High Physical Activity Tied to Poor Asthma Control in Females
In a study of 526 adolescents and young adults who were asked about how much they exercised, researchers found that compared with moderate physical activity, high physical activity levels were linked with poorer asthma control in females, but not males.
“It is important to remember that the high level of activity means nothing extreme — in our patient material every third girl exercised that much. Still, we uncovered these results, and with such a distinct gender difference,” Ludvig Lövström, from the Department of Medical Sciences, Clinical Physiology, Uppsala University, Sweden said in a news release.
The findings, which were published online November 19 in Respirology, suggest that healthcare professionals should pay extra attention to the treatment of asthma in highly active females.
A group of 408 patients diagnosed with asthma, aged 10 to 34 years, answered questions concerning frequency and/or duration of physical activity and undertook the Asthma Control Test, spirometry, methacholine challenges, and exhaled nitric oxide measurements to measure their asthma control.
A group of 118 age- and sex-matched subjects who did not have asthma, randomly chosen from the population registry, served as the control group and also answered the questions.
Physical activity levels were determined from a two-part questionnaire that asked, “How often do you usually exercise so much that you get out of breath or start sweating?” (frequency) and “How many hours a week do you usually exercise so much that you get out of breath or start sweating?” (duration).
Three levels of physical activity were defined for both frequency and duration: high (≥4 times a week), moderate (1 – 3 times a week) and low (once a month or less) frequency, and high-level (≥4 hours a week), moderate (1 – 3 hours a week), and low (about half an hour or less each week) duration.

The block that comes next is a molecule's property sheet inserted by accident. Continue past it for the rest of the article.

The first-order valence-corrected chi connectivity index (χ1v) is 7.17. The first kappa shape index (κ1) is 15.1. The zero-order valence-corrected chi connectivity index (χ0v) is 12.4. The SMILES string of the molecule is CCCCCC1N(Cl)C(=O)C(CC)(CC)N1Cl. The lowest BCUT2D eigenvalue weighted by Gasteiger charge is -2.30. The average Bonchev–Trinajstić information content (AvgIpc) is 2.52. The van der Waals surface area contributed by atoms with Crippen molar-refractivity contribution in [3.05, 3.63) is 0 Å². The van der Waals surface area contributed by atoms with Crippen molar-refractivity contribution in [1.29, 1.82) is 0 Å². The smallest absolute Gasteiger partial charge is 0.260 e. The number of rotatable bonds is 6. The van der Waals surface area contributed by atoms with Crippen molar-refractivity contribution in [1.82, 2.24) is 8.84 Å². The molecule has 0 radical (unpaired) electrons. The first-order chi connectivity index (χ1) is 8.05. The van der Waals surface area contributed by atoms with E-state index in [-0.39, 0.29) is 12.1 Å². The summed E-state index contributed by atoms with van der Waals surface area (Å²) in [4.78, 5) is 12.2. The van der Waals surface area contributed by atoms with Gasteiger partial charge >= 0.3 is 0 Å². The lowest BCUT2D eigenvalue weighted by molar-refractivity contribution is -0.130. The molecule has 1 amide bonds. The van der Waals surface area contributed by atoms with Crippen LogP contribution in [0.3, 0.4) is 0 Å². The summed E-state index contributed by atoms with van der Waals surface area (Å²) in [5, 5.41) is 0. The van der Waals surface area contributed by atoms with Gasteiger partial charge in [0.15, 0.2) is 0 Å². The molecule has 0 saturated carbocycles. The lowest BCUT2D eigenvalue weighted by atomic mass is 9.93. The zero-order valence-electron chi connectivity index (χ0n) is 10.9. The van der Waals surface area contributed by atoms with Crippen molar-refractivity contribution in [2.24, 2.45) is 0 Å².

Dr Lövström and colleagues found that frequently vs moderately active females had an odds ratio of 4.81 (95% confidence interval, 2.43 – 9.51) of having an Asthma Control Test score of less than 20, whereas no such effect was found in males (odds ratio, 1.18; 95% confidence interval, 0.61 – 2.30).
They also found that highly active females experienced asthma attacks more often than their moderately active peers during the 3 months before the study, despite similar levels of local or systemic inflammation and bronchial responsiveness.
The researchers say it is unclear whether this is related to airway diameter or differing perceptions, or whether airways in females with asthma are just more predisposed to asthma attacks.
This cross-sectional study was part of a project run within the framework of an industry–academy collaboration on Minimally Invasive Diagnostics for Asthma and Allergic Diseases (MIDAS). The MIDAS study was financially supported within the framework of an academy–industry collaboration initiated by the Swedish Governmental Agency for Innovation Systems, where Aerocrine AB and Thermo Fisher Scientific Immunodiagnostics were partners and cofinanced the program. One coauthor is an employee of Thermo Fisher Scientific. No other relevant financial relationships were disclosed.
Respirology. Published online November 19, 2015. Abstract